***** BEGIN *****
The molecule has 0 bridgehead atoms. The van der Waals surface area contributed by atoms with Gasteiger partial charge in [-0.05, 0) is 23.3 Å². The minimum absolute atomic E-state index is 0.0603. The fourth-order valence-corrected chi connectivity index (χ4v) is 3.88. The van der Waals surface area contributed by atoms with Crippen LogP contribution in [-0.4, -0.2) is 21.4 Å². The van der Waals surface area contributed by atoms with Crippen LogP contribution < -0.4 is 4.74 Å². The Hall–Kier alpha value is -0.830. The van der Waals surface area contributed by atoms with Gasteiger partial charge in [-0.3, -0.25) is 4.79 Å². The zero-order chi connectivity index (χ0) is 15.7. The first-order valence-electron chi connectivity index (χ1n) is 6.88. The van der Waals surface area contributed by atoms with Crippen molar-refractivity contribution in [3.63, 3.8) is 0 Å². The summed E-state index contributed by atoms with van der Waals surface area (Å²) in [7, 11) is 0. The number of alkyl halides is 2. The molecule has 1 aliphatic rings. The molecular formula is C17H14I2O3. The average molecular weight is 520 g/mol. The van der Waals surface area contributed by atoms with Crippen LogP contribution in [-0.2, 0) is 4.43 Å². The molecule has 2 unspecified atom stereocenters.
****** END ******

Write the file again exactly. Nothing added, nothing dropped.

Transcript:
The molecule has 0 bridgehead atoms. The van der Waals surface area contributed by atoms with Gasteiger partial charge in [-0.05, 0) is 23.3 Å². The minimum absolute atomic E-state index is 0.0603. The fourth-order valence-corrected chi connectivity index (χ4v) is 3.88. The van der Waals surface area contributed by atoms with Crippen LogP contribution in [-0.4, -0.2) is 21.4 Å². The van der Waals surface area contributed by atoms with Crippen LogP contribution < -0.4 is 4.74 Å². The Hall–Kier alpha value is -0.830. The van der Waals surface area contributed by atoms with Gasteiger partial charge in [-0.3, -0.25) is 4.79 Å². The zero-order chi connectivity index (χ0) is 15.7. The first-order valence-electron chi connectivity index (χ1n) is 6.88. The van der Waals surface area contributed by atoms with Crippen molar-refractivity contribution in [3.63, 3.8) is 0 Å². The summed E-state index contributed by atoms with van der Waals surface area (Å²) in [7, 11) is 0. The number of alkyl halides is 2. The molecule has 1 aliphatic rings. The molecular formula is C17H14I2O3. The average molecular weight is 520 g/mol. The van der Waals surface area contributed by atoms with Crippen LogP contribution in [-0.2, 0) is 4.43 Å². The molecule has 2 unspecified atom stereocenters.